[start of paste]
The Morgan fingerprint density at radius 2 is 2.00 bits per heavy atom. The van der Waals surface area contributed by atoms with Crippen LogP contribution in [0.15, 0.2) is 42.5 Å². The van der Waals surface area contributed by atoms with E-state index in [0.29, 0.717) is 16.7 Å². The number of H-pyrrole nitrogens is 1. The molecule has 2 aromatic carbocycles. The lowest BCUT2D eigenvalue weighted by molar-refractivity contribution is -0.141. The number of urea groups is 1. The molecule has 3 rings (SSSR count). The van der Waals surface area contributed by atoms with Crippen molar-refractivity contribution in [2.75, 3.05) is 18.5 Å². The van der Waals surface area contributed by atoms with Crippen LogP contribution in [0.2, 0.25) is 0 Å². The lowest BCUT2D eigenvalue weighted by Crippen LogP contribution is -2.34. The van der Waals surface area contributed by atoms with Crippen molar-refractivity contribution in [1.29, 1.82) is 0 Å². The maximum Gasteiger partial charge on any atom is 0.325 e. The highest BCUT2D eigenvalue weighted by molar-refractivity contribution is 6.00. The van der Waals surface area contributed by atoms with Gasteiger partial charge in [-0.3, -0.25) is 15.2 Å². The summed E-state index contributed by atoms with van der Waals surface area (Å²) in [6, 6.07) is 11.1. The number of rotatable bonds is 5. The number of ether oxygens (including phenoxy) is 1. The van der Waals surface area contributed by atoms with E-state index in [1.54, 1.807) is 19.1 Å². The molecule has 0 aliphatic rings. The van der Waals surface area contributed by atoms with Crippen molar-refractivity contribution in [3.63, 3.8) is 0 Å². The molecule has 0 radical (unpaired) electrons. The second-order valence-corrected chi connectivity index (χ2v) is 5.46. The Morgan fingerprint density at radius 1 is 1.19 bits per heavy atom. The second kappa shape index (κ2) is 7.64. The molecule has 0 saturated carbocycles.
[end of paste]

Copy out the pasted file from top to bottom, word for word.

The Morgan fingerprint density at radius 2 is 2.00 bits per heavy atom. The van der Waals surface area contributed by atoms with Crippen LogP contribution in [0.15, 0.2) is 42.5 Å². The van der Waals surface area contributed by atoms with E-state index in [0.29, 0.717) is 16.7 Å². The number of H-pyrrole nitrogens is 1. The molecule has 2 aromatic carbocycles. The lowest BCUT2D eigenvalue weighted by molar-refractivity contribution is -0.141. The number of urea groups is 1. The molecule has 3 rings (SSSR count). The van der Waals surface area contributed by atoms with Crippen molar-refractivity contribution in [2.75, 3.05) is 18.5 Å². The van der Waals surface area contributed by atoms with Crippen LogP contribution in [0.2, 0.25) is 0 Å². The lowest BCUT2D eigenvalue weighted by Crippen LogP contribution is -2.34. The van der Waals surface area contributed by atoms with Crippen molar-refractivity contribution in [1.29, 1.82) is 0 Å². The maximum Gasteiger partial charge on any atom is 0.325 e. The highest BCUT2D eigenvalue weighted by molar-refractivity contribution is 6.00. The van der Waals surface area contributed by atoms with Gasteiger partial charge in [-0.3, -0.25) is 15.2 Å². The summed E-state index contributed by atoms with van der Waals surface area (Å²) in [6, 6.07) is 11.1. The number of rotatable bonds is 5. The number of ether oxygens (including phenoxy) is 1. The van der Waals surface area contributed by atoms with E-state index in [1.54, 1.807) is 19.1 Å². The molecule has 0 aliphatic rings. The van der Waals surface area contributed by atoms with Crippen molar-refractivity contribution in [3.63, 3.8) is 0 Å². The molecule has 0 radical (unpaired) electrons. The second-order valence-corrected chi connectivity index (χ2v) is 5.46. The Morgan fingerprint density at radius 1 is 1.19 bits per heavy atom. The second kappa shape index (κ2) is 7.64. The molecule has 0 saturated carbocycles.